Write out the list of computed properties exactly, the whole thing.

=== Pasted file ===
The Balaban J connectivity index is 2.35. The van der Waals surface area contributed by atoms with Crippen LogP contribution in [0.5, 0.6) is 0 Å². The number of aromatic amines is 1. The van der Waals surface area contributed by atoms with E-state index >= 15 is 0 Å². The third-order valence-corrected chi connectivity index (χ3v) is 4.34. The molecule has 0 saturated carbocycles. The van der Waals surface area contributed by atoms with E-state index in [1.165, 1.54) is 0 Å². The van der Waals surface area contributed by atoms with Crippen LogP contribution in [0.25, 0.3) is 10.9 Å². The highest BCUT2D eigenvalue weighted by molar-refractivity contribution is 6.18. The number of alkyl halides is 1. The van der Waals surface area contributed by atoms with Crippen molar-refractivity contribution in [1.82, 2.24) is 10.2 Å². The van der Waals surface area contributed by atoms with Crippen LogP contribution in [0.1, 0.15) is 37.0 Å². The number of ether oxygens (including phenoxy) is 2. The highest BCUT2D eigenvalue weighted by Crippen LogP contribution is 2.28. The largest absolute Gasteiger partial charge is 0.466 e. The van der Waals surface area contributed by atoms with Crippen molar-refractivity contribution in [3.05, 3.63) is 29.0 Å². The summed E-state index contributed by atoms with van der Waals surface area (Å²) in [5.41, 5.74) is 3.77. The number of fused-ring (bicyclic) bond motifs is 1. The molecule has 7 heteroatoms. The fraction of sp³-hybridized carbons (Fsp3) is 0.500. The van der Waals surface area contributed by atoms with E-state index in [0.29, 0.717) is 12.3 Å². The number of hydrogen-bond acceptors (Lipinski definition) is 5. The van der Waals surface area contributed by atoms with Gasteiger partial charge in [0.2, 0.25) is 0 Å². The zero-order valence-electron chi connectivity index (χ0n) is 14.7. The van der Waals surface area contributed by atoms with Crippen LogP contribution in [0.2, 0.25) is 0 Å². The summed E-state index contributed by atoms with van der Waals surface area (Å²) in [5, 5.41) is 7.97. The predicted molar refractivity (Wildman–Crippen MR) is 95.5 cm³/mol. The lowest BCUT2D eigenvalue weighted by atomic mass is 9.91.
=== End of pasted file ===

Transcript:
The Balaban J connectivity index is 2.35. The van der Waals surface area contributed by atoms with Crippen LogP contribution in [0.5, 0.6) is 0 Å². The number of aromatic amines is 1. The van der Waals surface area contributed by atoms with E-state index >= 15 is 0 Å². The third-order valence-corrected chi connectivity index (χ3v) is 4.34. The molecule has 0 saturated carbocycles. The van der Waals surface area contributed by atoms with E-state index in [1.165, 1.54) is 0 Å². The van der Waals surface area contributed by atoms with Crippen LogP contribution in [0.25, 0.3) is 10.9 Å². The highest BCUT2D eigenvalue weighted by molar-refractivity contribution is 6.18. The number of alkyl halides is 1. The van der Waals surface area contributed by atoms with Crippen molar-refractivity contribution in [1.82, 2.24) is 10.2 Å². The van der Waals surface area contributed by atoms with Crippen LogP contribution in [0.1, 0.15) is 37.0 Å². The number of ether oxygens (including phenoxy) is 2. The highest BCUT2D eigenvalue weighted by Crippen LogP contribution is 2.28. The largest absolute Gasteiger partial charge is 0.466 e. The van der Waals surface area contributed by atoms with Crippen molar-refractivity contribution in [3.05, 3.63) is 29.0 Å². The summed E-state index contributed by atoms with van der Waals surface area (Å²) in [5.41, 5.74) is 3.77. The number of fused-ring (bicyclic) bond motifs is 1. The molecule has 7 heteroatoms. The fraction of sp³-hybridized carbons (Fsp3) is 0.500. The van der Waals surface area contributed by atoms with E-state index in [0.29, 0.717) is 12.3 Å². The number of hydrogen-bond acceptors (Lipinski definition) is 5. The van der Waals surface area contributed by atoms with Gasteiger partial charge in [0.2, 0.25) is 0 Å². The zero-order valence-electron chi connectivity index (χ0n) is 14.7. The van der Waals surface area contributed by atoms with Crippen LogP contribution in [0.2, 0.25) is 0 Å². The summed E-state index contributed by atoms with van der Waals surface area (Å²) in [5, 5.41) is 7.97. The predicted molar refractivity (Wildman–Crippen MR) is 95.5 cm³/mol. The lowest BCUT2D eigenvalue weighted by atomic mass is 9.91.